Saturns Hexagon Is A Giant Atmospheric Vortex
A journal published in Nature reveals that Saturns famous hexagonal storm front extends far beyond cloud level in to the planets stratosphere during the summer time, indicating that it is some sort of atmospheric vortex.
In 2004 the Cassini probe measured a warm high altitude vortex over top of Saturns south pole. Scientists are beginning to decrypt even more data from the now demised cassini probe suggesting that a similiar vortex exists over top of the north pole, where Saturns famous hexagonal storm spirals around indefinitely.
The newly discovered northern vortex extends straight up in to the stratosphere and only forms in the summer, which lasts about 7 years on Saturn. Furthermore it turns out to be the exact same shape as the hexagonal cloud formation lower in the atmosphere.
“The edges of this newly-found vortex appear to be hexagonal, precisely matching a famous and bizarre hexagonal cloud pattern we see deeper down in Saturn’s atmosphere,” said planetary scientist Leigh Fletcher of the University of Leicester in the UK.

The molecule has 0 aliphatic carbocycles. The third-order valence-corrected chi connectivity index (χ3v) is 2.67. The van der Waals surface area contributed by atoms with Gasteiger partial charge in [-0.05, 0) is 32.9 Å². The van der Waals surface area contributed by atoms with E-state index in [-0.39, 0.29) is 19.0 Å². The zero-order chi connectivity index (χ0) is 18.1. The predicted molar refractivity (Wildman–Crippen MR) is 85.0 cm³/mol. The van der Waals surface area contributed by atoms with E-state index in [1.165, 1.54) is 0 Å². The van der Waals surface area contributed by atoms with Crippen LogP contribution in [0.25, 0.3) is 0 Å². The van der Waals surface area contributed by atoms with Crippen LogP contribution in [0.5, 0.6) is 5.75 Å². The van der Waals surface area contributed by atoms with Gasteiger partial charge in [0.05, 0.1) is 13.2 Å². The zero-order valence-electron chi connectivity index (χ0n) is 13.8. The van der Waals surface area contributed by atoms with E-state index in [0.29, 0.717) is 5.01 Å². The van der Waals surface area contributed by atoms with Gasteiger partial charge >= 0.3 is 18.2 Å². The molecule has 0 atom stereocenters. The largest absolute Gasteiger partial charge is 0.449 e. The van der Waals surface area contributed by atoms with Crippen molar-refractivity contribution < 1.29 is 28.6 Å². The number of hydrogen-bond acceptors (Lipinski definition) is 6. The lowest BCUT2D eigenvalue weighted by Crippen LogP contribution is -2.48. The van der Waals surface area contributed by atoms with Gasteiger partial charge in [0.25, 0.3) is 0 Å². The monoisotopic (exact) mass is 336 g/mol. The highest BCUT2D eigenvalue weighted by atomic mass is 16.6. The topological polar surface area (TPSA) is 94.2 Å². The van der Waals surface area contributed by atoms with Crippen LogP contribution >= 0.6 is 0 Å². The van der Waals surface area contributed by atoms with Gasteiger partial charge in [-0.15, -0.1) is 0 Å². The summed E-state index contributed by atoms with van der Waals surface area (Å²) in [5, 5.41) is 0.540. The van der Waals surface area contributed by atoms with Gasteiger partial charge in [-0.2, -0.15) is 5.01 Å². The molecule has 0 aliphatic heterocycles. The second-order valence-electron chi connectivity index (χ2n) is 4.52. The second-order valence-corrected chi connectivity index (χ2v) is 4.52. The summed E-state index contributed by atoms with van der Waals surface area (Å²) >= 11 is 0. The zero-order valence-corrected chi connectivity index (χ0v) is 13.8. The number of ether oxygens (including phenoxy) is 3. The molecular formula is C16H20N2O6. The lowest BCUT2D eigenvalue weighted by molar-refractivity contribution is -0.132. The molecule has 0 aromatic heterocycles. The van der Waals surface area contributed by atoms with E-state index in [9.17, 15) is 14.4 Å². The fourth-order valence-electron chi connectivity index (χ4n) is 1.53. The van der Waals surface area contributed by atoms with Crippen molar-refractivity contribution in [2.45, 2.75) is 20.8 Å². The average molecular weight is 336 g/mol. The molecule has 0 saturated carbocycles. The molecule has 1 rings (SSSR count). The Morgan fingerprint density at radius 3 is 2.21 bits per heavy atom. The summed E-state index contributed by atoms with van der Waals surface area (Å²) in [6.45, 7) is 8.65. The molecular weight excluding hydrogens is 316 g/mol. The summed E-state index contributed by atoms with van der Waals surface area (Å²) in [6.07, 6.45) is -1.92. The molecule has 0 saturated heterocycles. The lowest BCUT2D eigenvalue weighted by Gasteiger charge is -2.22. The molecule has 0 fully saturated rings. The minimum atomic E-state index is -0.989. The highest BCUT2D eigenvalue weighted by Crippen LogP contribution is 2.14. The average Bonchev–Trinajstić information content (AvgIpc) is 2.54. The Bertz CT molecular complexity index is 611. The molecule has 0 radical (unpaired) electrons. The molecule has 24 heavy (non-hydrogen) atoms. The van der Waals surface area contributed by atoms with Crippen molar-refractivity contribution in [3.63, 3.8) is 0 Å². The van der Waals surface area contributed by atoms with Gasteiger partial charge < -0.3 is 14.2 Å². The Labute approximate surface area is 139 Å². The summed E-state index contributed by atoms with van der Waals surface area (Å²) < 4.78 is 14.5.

“While we did expect to see a vortex of some kind at Saturn’s north pole as it grew warmer, its shape is really surprising. Either a hexagon has spawned spontaneously and identically at two different altitudes, one lower in the clouds and one high in the stratosphere, or the hexagon is in fact a towering structure spanning a vertical range of several hundred kilometres.”
Scientists hypothesize that the original hexagonal storm was formed by a permanent jet stream flowing at around 500 kilometres per hour – roughly the same rate as which Saturn rotates. The massive formation is more then twice the size of Earth.
Saturn only began to emerge from it’s 7 year long winter in 2009
“We were able to use the CIRS instrument to explore the northern stratosphere for the first time, from 2014 onwards,” said planetary scientist Sandrine Guerlet of the Laboratoire de Météorologie Dynamique in France.
“As the polar vortex became more and more visible, we noticed it had hexagonal edges, and realised that we were seeing the pre-existing hexagon at much higher altitudes than previously thought.”
Saturns northern vortex is colder and younger than its southern vortex and unlike the southern vortex, it towers hundreds of kilometres above cloud level. What baffles scientists the most about this new discovery is how the upper stratospheric section of the northern vortex could possibly conserve a near perfect hexagonal shape. Since wind is supposed to behave differently at a higher altitude you’d think that the peculiar symmetry would begin to dissolve.
“One way that wave ‘information’ can leak upwards is via a process called evanescence, where the strength of a wave decays with height but is just about strong enough to still persist up into the stratosphere,” said Fletcher.
“We simply need to know more. It’s quite frustrating that we only discovered this stratospheric hexagon right at the end of Cassini’s lifespan.”